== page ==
Bravo! Pakistani forces, tipped by U.S. intelligence agencies, have freed Pennsylvanian Caitlan Coleman, along with her Canadian husband, who had been held captive for five years by the Haqqani network in Afghanistan.
The couple was grabbed in 2012 while traveling through Central Asia as tourists and held in Afghanistan in an underground prison, where Coleman gave birth to three children. They were freed as they were being driven through a Pakistani tribal area, stuffed into the trunk of a car.
One might hope the hostage release signals that Pakistan is finally ready to stop providing safe haven for pro-Taliban militants like the Haqqanis, who slaughter Afghans and kidnap Americans. One might fantasize that Pakistan's ISI intelligence service – a longtime supporter of the Haqqanis — has finally seen the light.
In referring to the hostage recovery, President Trump said of Pakistan, "This is a country that did not respect us, this is a country that respects us now, believe me."
Don't hold your breath.
U.S. presidents have been trying for decades to break the tie between the ISI and the Haqqanis, an Afghan tribal network that formed in the 1980s during the battle against the Soviets. The group (up to 10,000 men) operates openly out of Pakistani tribal areas near the Afghan border; its fighters cross regularly, backing Taliban efforts to overthrow the Afghan government. Last June, it carried out the largest terror attack in Kabul, killing and wounding hundreds with a massive truck bomb.
The ISI knows where to find Haqqani leaders. Yet they continue to operate freely.
Coleman and her husband were snatched in hope of exchanging them for Haqqani leaders imprisoned in Kabul, including Anas Haqqani, youngest son of legendary network founder Jalaluddin Haqqani.
"They still want their son back," says Jere Van Dyk, author of The Trade: My Journey Into the Labyrinth of Political Kidnapping. Van Dyk, a journalist who got to know Haqqani leaders when they were fighting the Soviets, interviewed Haqqani leaders twice this year in the hope of helping Coleman and her family. He believes the group may seek more hostages to bargain for Anas.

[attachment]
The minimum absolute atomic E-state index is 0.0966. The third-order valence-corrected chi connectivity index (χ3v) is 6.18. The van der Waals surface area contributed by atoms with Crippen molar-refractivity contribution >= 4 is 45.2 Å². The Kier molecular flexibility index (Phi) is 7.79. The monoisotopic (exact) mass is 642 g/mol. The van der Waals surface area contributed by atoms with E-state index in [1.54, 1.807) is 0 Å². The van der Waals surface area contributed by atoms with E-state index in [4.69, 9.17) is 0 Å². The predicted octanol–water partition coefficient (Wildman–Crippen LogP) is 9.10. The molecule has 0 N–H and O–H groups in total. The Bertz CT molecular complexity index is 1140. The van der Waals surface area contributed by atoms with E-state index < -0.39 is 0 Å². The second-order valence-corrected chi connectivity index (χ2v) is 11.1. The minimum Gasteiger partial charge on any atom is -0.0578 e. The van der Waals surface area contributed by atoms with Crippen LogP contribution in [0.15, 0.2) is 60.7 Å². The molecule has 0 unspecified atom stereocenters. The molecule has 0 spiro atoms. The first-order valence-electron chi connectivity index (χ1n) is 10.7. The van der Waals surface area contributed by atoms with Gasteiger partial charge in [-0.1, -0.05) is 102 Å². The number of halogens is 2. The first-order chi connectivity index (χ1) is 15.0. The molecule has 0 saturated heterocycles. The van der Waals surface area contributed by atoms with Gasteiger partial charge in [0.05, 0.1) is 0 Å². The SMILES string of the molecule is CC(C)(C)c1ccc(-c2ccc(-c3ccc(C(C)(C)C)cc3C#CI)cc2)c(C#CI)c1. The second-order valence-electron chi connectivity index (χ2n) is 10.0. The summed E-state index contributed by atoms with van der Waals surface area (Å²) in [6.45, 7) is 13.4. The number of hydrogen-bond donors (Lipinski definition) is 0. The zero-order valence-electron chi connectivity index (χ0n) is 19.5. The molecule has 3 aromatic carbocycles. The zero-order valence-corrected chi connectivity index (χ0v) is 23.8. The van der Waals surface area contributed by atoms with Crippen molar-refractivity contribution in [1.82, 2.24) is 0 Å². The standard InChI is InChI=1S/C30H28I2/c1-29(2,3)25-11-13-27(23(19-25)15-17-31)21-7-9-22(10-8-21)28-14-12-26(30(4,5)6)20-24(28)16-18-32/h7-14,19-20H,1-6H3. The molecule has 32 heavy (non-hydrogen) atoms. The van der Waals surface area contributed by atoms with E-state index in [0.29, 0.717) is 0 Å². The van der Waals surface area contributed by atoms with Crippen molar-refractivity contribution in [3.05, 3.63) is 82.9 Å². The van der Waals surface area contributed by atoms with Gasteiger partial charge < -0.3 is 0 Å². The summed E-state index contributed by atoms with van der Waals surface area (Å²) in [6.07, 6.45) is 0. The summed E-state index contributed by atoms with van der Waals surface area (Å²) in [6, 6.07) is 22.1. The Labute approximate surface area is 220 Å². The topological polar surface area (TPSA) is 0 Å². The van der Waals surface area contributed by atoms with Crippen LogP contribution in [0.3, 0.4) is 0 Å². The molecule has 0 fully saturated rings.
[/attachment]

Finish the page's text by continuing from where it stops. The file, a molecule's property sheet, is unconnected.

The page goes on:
"The Haqqanis are under the control of the ISI," says Van Dyk. He adds that there is no way he could have arranged his interviews without an ISI green light.
Which brings us back to whether this hostage rescue means that Pakistani policy has changed.
Certainly, Pakistanis took note of President Trump's tough language in August when he announced a new strategy for Afghanistan. "We can no longer be silent about Pakistan's safe havens for terrorist organizations," Trump said. Moreover, the administration put $255 million in military assistance to Pakistan into the equivalent of an escrow account that Islamabad can only access if it cracks down on terror networks that attack Afghanistan from its soil.
"I'm convinced," Van Dyk told me, "that Trump's speech put so much pressure on Pakistan, this was a way to show the Pakistanis were not almost a terrorist state."
This is all for the good. But we have seen this movie before. Many times.
President George W. Bush laid down harsh terms to Pakistan after 9/11, forcing President Pervez Musharraf to distance the country from the Taliban. But that never prevented the ISI from continuing to help its Taliban and Haqqani clients. And we still don't know the full story of how Osama bin Laden hid safely next to Pakistan's top military academy for years.
President Barack Obama also read Islamabad the riot act about support for terrorists. In 2016, the Pentagon withheld $300 million in military assistance to Pakistan for not acting against militants who fueled violence in Afghanistan.
Now President Trump is trying yet again.
And rightly so, since Pakistani havens for the Haqqanis and other Taliban make it impossible to stabilize Afghanistan. But the Pakistanis still believe they need to back Afghan militants as a hedge against their arch-enemy, India, which they mistakenly think is trying to assert control over Afghanistan. (Note: Trump has openly encouraged Delhi to increase involvement in Kabul, which will hardly make Islamabad more willing to change course.)
"The United States shared intelligence with Pakistan and Pakistan acted," says Husain Haqqani, a former Pakistani ambassador to the United States, who is an expert on links between the ISI and militant groups. "But why is Pakistan not able to act on its own," asked Haqqani (who is not related to the militant network family). "No one can answer with precision whether the ISI knew [where the hostages were held] or not. "